A midst the disturbing news dominating our attention in these troubled times are stories of tempered optimism on a significant level here in Juneau.
This past week brought news of forward momentum on several long-standing local projects.
At the top of the list, the anxiously anticipated decision on the status of the $51 million National Oceanic and Atmospheric Administration (NOAA) fisheries research center proposed for Juneau came down last week.
Alaska Sen. Ted Stevens received word from NOAA Administrator and Vice Adm. Conrad Lautenbacher on Tuesday that the agency will build at Lena Point. Sen. Stevens has gone to bat for Juneau projects many times over the years and fought hard to get funding for this facility to be built in Juneau.
Mayor Sally Smith and other city officials have lobbied hard for the Lena Point site and she acknowledged the city's investment in preparing a site for the project now would generate a return.
The University of Alaska can breathe easy now, too, as the $9 million in funding already secured for its $18 million portion of the joint project will bear fruit and deepen the growing university system's assets in Juneau.
The joint project will provide a good boost to the local economy during the construction phase and also contribute many good-paying jobs for years to come, which in turn will add to the tax base and enhance the quality of life in Juneau.
Equally as important was the action the Assembly took on Monday, unanimously passing a measure to place a $12.5 million JDHS renovation bond on the June special election ballot along with an additional $12.6 million in bonding the Mendenhall Valley high school.
The Empire also reported this week on one important community project that is well underway to completion. The Steamship Wharf-Marine Park area project downtown stands as a tangible example of the community's will to move forward through compromise.
After year's of indecision on what to do with the area, the cruise ship industry, the Assembly, city staff, Downtown Business Association, harbor board and a great number of private citizens collaborated on a concept that will provide benefits for tourists and local residents. The project includes ample room for tour bus staging, a convertible pedestrian plaza and doubles the amount of green park space.
City Port Director John Stone anticipates the perimeter of the area will open on schedule in May, with the convertible plaza to open by July 3. The project is on schedule and on budget.
Progress is also being made in addressing flightseeing noise mitigation. This week the Assembly's Public Policy Committee approved funding for testing quieter turbine engines on the larger floatplanes that could reduce noise levels by as much as 50 percent. Discussions are underway on ways to fund the cost of retrofitting the planes.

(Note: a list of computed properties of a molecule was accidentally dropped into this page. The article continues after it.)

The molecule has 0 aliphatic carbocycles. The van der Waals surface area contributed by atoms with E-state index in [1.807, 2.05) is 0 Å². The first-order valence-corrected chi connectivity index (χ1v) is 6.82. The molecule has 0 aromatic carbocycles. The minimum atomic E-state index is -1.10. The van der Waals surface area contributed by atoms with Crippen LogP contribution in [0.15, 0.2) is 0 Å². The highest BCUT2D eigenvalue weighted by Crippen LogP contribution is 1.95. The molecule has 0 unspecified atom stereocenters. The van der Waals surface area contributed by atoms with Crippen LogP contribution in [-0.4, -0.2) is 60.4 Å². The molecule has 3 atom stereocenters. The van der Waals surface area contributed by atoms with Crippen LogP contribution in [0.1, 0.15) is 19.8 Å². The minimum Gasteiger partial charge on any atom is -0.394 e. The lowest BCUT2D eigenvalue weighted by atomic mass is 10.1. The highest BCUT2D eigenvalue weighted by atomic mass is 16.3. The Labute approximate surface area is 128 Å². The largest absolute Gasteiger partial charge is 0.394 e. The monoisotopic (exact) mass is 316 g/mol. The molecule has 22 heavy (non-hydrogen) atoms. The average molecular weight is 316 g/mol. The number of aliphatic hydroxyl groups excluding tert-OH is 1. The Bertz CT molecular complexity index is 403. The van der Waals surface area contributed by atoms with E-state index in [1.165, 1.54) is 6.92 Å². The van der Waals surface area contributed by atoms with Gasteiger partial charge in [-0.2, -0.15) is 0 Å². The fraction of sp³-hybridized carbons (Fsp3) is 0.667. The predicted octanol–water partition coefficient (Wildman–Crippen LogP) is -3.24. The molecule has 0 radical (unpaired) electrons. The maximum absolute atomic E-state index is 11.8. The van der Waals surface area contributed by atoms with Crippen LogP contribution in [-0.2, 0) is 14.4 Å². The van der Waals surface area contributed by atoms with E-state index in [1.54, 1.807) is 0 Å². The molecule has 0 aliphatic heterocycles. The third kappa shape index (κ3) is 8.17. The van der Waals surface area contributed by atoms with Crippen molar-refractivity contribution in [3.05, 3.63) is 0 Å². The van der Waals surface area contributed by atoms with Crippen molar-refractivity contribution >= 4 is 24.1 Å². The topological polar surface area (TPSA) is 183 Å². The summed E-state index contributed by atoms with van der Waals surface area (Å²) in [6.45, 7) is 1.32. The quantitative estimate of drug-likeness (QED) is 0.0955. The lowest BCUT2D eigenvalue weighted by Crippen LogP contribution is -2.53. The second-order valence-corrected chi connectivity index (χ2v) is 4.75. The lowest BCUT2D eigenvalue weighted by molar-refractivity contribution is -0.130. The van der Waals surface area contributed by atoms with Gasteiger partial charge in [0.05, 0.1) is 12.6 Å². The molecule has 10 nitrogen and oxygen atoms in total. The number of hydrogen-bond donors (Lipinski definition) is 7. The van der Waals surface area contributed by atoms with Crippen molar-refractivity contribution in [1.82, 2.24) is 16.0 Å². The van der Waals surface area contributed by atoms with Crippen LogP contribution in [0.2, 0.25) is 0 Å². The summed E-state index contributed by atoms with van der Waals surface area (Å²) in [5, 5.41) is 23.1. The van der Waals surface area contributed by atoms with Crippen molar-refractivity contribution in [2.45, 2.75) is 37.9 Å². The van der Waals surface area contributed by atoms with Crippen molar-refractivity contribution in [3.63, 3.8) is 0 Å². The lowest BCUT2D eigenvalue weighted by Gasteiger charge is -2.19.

This week also brought news of movement on a more controversial project deeply rooted in time, the Juneau Access Environment Impact Study. The issue of building a road that would link Juneau to the road system has long fostered a contentious debate throughout the Lynn Canal region and, in fact, across the entire state as witnessed during last fall's election in the context of the capital-move question.
Gov. Murkowski has ordered the process to be restarted after more than three years of costly foot dragging by the Knowles-Ulmer administration. The questions of where and whether the road will be built need to be answered. The area communities impacted need to be heard, and the promised environmental challenges must be faced and concluded on an official level but only after sufficient opportunity for public comment.
The governor should be commended for reinvigorating this vitally important regional study. The future of Southeast Alaska's economy is directly dependent upon the development of its complex transportation infrastructure built upon a network of roads, bridges, air, barge and ferry service.
Also taking a step forward this week is the Auke Bay Commercial Loading Facility. The CBJ Docks and Harbors Board passed a recommendation to the CIP Committee to switch the focus of the proposed loading facility from Stabler's Point to the Lindegarrd property and develop concepts that would advance in phases. This facility is long overdue and will provide a great asset for the commercial fishing fleet.
There are many other important local projects that didn't capture headlines this week. The Totem Creek golf course, second crossing study, hospital expansion, private cruise ship dock, Kensington Mine, airport EIS, Gold Creek reclamation, UAS expansion and long-term waterfront plans are making incremental progress. Juneau also is adding to its parklands and trails with expansion at Eagle Beach and most recent effort to put 148 acres of rich coastal wetlands and wildlife habitat near the Herbert River into the park system.
The dark shadow that the war in Iraq has cast over our lives will pass, and when it does, the reality that Juneau is truly a community with a bright future will emerge. The many progressive projects mentioned here will strengthen and diversify Juneau's economy, solidify its status as a regional hub, and build confidence for more private investment.